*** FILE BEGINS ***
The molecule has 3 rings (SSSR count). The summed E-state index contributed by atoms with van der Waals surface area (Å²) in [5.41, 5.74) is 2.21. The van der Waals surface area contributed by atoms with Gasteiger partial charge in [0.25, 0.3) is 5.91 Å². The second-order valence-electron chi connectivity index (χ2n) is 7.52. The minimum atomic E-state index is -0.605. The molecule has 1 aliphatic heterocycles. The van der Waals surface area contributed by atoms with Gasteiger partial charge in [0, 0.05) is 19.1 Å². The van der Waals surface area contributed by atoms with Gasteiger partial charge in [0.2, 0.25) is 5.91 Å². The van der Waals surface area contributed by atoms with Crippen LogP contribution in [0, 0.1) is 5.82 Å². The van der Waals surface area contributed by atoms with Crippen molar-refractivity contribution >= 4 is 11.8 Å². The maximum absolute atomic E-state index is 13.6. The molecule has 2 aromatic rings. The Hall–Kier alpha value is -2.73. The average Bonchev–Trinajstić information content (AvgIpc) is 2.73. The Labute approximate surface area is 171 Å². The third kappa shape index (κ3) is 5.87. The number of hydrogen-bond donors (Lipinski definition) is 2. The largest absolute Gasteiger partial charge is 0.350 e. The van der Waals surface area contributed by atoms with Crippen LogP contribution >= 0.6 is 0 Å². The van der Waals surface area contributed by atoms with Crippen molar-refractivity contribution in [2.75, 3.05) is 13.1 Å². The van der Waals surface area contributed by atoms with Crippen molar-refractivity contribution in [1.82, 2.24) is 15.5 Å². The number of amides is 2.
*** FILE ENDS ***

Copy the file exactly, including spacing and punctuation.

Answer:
The molecule has 3 rings (SSSR count). The summed E-state index contributed by atoms with van der Waals surface area (Å²) in [5.41, 5.74) is 2.21. The van der Waals surface area contributed by atoms with Gasteiger partial charge in [0.25, 0.3) is 5.91 Å². The second-order valence-electron chi connectivity index (χ2n) is 7.52. The minimum atomic E-state index is -0.605. The molecule has 1 aliphatic heterocycles. The van der Waals surface area contributed by atoms with Gasteiger partial charge in [0, 0.05) is 19.1 Å². The van der Waals surface area contributed by atoms with Gasteiger partial charge in [0.2, 0.25) is 5.91 Å². The van der Waals surface area contributed by atoms with Crippen LogP contribution in [0, 0.1) is 5.82 Å². The van der Waals surface area contributed by atoms with Crippen molar-refractivity contribution >= 4 is 11.8 Å². The maximum absolute atomic E-state index is 13.6. The molecule has 2 aromatic rings. The Hall–Kier alpha value is -2.73. The average Bonchev–Trinajstić information content (AvgIpc) is 2.73. The Labute approximate surface area is 171 Å². The third kappa shape index (κ3) is 5.87. The number of hydrogen-bond donors (Lipinski definition) is 2. The largest absolute Gasteiger partial charge is 0.350 e. The van der Waals surface area contributed by atoms with Crippen LogP contribution >= 0.6 is 0 Å². The van der Waals surface area contributed by atoms with Crippen molar-refractivity contribution in [2.75, 3.05) is 13.1 Å². The van der Waals surface area contributed by atoms with Crippen molar-refractivity contribution in [1.82, 2.24) is 15.5 Å². The number of amides is 2.